An ab initio study of hydrogen in forsterite and a possible mechanism for hydrolytic weakening.
J GEOPHYS RES-SOL EA
18977 - 18982.
Even small amounts of water can profoundly effect the physical properties of minerals. In olivine < 1 H in every 1000 unit cells acts to increase creep rates of dunite by similar to 2 orders of magnitude, Although the mechanism for this is not known, it is not unreasonable to suggest that it is in some way related to an increase in the point defect population, In order to understand this better we have performed at initio pseudopotential calculations within the generalized gradient approximation on protonic defects in Mg2SiO4 forsterite. Three mechanisms for incorporating protons are considered: (1) interstitial, (2) binding at cation vacancies, and (3) binding at silicon vacancies. Assuming the existence of both Si and Mg vacancies, on energetic considerations, protons will initially populate Si vacancies until there are three protons in the vacancy. At this point, the addition of one more proton (to make a hydrogarnet substitution) is energetically unfavourable in comparison to populating the Mg vacancy, and the next proton will enter the Mg site. Interstitial protons will be very rare. Since it is > 2 eV more favourable to put the first; proton into the Si vacancy than the magnesium site, the presence of water will certainly act to increase the population of silicon vacancies, In fact, in the presence of water the energy required to form a Si vacancy is perhaps less than that to form an Mg vacancy, This is in stark contrast to dry olivine where Si vacancies are many eV less favourable. If creep is rate limited by the diffusion of the slowest species, silicon in olivine, then increasing the Si vacancy concentration could provide a mechanism for hydrolytic weakening.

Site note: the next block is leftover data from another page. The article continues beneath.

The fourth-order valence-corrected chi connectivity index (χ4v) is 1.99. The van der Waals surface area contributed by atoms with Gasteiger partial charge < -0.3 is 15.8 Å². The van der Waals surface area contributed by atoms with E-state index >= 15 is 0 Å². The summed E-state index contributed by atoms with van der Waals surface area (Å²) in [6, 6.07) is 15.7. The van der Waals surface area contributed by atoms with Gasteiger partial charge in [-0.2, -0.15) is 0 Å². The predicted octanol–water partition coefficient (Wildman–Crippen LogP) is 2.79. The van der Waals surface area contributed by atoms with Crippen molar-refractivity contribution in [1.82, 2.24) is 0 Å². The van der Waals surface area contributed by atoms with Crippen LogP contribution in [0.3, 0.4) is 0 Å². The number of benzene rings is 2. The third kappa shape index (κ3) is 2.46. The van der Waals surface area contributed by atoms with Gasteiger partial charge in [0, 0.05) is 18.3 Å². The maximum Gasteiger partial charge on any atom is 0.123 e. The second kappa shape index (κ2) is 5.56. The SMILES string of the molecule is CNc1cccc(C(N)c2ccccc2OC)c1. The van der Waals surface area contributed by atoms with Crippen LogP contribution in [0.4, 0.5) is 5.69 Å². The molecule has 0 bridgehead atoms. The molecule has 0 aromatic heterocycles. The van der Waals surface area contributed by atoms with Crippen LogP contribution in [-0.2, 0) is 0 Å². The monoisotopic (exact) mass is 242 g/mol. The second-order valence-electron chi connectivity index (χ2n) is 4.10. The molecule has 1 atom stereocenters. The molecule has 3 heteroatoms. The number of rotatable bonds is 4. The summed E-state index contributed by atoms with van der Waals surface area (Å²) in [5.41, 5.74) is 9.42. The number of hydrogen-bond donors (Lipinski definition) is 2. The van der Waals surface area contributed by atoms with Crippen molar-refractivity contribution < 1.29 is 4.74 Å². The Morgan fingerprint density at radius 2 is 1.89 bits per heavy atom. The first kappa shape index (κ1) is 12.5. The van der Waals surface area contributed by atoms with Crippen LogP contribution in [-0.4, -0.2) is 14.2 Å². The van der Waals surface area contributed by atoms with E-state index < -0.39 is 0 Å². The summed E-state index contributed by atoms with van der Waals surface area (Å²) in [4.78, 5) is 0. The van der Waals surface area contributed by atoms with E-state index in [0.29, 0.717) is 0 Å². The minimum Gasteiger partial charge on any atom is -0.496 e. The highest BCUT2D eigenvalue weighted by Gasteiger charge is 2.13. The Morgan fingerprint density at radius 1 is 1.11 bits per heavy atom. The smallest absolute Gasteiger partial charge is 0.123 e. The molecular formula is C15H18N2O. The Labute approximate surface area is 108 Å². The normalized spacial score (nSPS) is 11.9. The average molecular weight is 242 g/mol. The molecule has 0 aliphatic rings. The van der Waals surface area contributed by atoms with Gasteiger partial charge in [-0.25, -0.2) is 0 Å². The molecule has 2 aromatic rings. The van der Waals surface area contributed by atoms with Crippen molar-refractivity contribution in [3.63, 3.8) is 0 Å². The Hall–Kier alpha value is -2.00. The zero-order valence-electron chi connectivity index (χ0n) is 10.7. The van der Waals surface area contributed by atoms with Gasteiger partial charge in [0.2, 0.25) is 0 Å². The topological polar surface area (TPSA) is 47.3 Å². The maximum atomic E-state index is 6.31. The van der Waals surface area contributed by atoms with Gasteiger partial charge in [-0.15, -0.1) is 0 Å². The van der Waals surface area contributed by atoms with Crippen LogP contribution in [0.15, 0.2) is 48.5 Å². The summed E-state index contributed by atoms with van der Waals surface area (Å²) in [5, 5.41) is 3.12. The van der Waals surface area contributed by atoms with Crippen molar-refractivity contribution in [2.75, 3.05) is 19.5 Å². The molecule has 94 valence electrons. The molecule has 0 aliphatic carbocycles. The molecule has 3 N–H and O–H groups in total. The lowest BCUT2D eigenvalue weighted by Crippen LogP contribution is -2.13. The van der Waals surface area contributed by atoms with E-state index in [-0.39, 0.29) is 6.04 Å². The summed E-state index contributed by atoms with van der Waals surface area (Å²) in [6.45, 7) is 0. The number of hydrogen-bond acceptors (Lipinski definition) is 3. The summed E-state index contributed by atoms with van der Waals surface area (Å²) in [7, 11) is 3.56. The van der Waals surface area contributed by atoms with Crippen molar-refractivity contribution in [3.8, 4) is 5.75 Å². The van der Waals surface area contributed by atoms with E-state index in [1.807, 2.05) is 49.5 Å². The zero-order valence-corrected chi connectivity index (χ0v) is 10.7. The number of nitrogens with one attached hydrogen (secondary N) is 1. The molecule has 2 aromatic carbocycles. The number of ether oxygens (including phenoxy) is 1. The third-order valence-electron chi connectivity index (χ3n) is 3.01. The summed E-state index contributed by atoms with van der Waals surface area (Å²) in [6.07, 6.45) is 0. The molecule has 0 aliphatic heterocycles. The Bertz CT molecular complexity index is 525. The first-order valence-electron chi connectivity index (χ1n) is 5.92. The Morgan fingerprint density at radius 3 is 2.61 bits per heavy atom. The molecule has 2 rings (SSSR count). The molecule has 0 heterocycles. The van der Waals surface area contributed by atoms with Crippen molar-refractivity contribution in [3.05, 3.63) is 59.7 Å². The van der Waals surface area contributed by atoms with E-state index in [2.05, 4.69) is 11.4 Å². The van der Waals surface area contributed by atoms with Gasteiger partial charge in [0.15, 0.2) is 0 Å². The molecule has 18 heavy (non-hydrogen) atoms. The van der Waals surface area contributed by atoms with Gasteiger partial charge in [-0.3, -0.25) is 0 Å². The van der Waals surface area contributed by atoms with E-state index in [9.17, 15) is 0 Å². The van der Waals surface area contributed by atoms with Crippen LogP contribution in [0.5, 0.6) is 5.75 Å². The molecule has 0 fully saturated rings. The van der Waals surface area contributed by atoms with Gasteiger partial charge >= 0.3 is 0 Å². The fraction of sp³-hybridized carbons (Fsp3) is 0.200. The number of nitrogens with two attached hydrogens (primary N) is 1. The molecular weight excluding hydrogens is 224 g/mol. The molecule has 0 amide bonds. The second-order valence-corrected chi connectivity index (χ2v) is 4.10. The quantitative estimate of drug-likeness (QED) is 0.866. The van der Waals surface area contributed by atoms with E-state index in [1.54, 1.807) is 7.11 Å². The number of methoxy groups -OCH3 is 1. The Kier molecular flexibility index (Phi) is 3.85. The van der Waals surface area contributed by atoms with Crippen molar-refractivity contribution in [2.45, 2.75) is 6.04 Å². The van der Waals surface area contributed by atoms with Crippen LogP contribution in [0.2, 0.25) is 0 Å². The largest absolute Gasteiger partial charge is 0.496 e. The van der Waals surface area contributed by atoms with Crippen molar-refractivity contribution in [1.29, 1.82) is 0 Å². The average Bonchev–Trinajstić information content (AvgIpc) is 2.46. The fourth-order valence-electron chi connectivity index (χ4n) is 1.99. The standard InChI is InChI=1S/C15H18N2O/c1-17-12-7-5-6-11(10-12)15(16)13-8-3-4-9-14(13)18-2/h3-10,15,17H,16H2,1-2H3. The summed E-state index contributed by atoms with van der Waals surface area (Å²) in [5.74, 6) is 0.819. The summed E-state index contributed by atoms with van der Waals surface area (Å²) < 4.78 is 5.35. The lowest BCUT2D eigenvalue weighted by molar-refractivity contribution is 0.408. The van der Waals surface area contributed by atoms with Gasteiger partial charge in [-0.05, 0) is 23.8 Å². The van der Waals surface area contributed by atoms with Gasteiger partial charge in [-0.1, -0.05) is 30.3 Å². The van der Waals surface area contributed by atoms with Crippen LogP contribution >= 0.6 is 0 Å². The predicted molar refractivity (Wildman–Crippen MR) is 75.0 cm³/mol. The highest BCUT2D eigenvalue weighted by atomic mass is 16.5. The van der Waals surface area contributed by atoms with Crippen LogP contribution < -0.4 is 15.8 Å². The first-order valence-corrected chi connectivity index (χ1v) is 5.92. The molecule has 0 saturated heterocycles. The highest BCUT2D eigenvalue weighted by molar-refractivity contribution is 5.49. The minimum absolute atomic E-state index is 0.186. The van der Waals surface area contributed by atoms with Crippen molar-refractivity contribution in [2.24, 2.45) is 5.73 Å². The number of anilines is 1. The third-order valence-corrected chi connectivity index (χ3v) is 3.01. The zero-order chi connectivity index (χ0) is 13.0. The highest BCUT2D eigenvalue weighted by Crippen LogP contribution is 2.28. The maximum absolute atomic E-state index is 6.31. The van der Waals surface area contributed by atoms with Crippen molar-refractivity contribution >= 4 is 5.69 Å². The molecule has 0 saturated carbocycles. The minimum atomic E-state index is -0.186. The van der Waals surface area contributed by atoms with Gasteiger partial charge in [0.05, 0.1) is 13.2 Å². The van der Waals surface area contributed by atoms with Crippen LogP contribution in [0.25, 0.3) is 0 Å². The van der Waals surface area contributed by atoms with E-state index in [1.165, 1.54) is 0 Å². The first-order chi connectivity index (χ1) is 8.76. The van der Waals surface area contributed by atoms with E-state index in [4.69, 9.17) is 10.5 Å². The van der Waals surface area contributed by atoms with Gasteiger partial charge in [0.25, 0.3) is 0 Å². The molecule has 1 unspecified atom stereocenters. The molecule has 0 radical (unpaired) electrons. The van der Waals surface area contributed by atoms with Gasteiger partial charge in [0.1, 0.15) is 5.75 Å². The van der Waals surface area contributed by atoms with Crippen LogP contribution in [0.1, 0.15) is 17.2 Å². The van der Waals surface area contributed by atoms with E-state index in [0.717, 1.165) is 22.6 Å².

|Title:||An ab initio study of hydrogen in forsterite and a possible mechanism for hydrolytic weakening|
|Keywords:||NOMINALLY ANHYDROUS MINERALS, TOTAL-ENERGY CALCULATIONS, MOLECULAR-DYNAMICS, OH DEFECTS, OLIVINE, MANTLE, WATER, PSEUDOPOTENTIALS, SOLUBILITY, DIFFUSION|
|UCL classification:||UCL > School of BEAMS
UCL > School of BEAMS > Faculty of Maths and Physical Sciences
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